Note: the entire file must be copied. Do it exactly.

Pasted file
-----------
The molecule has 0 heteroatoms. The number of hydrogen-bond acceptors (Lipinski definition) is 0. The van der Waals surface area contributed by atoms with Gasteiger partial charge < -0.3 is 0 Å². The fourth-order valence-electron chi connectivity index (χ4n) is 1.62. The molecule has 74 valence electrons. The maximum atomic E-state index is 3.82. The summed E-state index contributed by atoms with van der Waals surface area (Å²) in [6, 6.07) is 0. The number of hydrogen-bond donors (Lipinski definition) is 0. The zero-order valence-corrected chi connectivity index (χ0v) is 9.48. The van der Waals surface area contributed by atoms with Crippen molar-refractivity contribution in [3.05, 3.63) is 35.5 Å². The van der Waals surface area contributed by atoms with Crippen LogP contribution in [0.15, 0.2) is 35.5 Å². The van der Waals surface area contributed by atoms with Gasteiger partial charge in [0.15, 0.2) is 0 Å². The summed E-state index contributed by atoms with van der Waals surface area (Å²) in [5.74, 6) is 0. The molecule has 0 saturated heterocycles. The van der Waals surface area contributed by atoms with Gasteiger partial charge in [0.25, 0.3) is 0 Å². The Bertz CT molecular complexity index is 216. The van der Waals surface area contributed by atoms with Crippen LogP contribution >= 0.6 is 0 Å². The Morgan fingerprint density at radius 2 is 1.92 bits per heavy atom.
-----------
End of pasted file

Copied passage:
The molecule has 0 heteroatoms. The number of hydrogen-bond acceptors (Lipinski definition) is 0. The van der Waals surface area contributed by atoms with Gasteiger partial charge < -0.3 is 0 Å². The fourth-order valence-electron chi connectivity index (χ4n) is 1.62. The molecule has 74 valence electrons. The maximum atomic E-state index is 3.82. The summed E-state index contributed by atoms with van der Waals surface area (Å²) in [6, 6.07) is 0. The number of hydrogen-bond donors (Lipinski definition) is 0. The zero-order valence-corrected chi connectivity index (χ0v) is 9.48. The van der Waals surface area contributed by atoms with Crippen molar-refractivity contribution in [3.05, 3.63) is 35.5 Å². The van der Waals surface area contributed by atoms with Crippen LogP contribution in [0.15, 0.2) is 35.5 Å². The van der Waals surface area contributed by atoms with Gasteiger partial charge in [0.15, 0.2) is 0 Å². The summed E-state index contributed by atoms with van der Waals surface area (Å²) in [5.74, 6) is 0. The molecule has 0 saturated heterocycles. The van der Waals surface area contributed by atoms with Gasteiger partial charge in [0.25, 0.3) is 0 Å². The Bertz CT molecular complexity index is 216. The van der Waals surface area contributed by atoms with Crippen LogP contribution >= 0.6 is 0 Å². The Morgan fingerprint density at radius 2 is 1.92 bits per heavy atom.